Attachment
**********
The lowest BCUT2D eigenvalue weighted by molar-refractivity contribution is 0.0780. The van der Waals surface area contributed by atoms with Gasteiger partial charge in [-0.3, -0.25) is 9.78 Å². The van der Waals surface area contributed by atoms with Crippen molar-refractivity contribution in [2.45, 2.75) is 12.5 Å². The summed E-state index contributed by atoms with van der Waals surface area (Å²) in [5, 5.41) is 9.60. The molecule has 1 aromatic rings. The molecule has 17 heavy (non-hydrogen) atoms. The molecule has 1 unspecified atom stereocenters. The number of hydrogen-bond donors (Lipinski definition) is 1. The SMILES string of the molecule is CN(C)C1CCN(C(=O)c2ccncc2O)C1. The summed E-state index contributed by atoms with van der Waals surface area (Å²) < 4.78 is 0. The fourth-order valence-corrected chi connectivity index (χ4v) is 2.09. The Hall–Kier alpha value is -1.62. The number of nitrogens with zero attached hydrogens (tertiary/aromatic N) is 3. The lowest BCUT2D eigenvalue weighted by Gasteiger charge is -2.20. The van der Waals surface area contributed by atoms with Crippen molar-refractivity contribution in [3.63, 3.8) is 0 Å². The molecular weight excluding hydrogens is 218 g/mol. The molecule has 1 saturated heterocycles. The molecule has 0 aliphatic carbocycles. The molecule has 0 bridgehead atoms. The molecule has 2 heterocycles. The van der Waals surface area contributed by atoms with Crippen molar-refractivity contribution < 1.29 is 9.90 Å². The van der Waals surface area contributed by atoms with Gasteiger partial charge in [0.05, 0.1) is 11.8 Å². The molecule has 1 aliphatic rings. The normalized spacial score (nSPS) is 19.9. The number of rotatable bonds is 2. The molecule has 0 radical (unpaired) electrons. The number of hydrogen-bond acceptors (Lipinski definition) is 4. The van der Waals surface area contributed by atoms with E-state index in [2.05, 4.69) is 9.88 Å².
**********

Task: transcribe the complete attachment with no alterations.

The lowest BCUT2D eigenvalue weighted by molar-refractivity contribution is 0.0780. The van der Waals surface area contributed by atoms with Gasteiger partial charge in [-0.3, -0.25) is 9.78 Å². The van der Waals surface area contributed by atoms with Crippen molar-refractivity contribution in [2.45, 2.75) is 12.5 Å². The summed E-state index contributed by atoms with van der Waals surface area (Å²) in [5, 5.41) is 9.60. The molecule has 1 aromatic rings. The molecule has 17 heavy (non-hydrogen) atoms. The molecule has 1 unspecified atom stereocenters. The number of hydrogen-bond donors (Lipinski definition) is 1. The SMILES string of the molecule is CN(C)C1CCN(C(=O)c2ccncc2O)C1. The summed E-state index contributed by atoms with van der Waals surface area (Å²) < 4.78 is 0. The fourth-order valence-corrected chi connectivity index (χ4v) is 2.09. The Hall–Kier alpha value is -1.62. The number of nitrogens with zero attached hydrogens (tertiary/aromatic N) is 3. The lowest BCUT2D eigenvalue weighted by Gasteiger charge is -2.20. The van der Waals surface area contributed by atoms with Crippen molar-refractivity contribution in [3.63, 3.8) is 0 Å². The molecular weight excluding hydrogens is 218 g/mol. The molecule has 1 saturated heterocycles. The molecule has 0 aliphatic carbocycles. The molecule has 0 bridgehead atoms. The molecule has 2 heterocycles. The van der Waals surface area contributed by atoms with Crippen molar-refractivity contribution < 1.29 is 9.90 Å². The van der Waals surface area contributed by atoms with Gasteiger partial charge in [0.05, 0.1) is 11.8 Å². The molecule has 1 aliphatic rings. The normalized spacial score (nSPS) is 19.9. The number of rotatable bonds is 2. The molecule has 0 radical (unpaired) electrons. The number of hydrogen-bond acceptors (Lipinski definition) is 4. The van der Waals surface area contributed by atoms with E-state index in [2.05, 4.69) is 9.88 Å².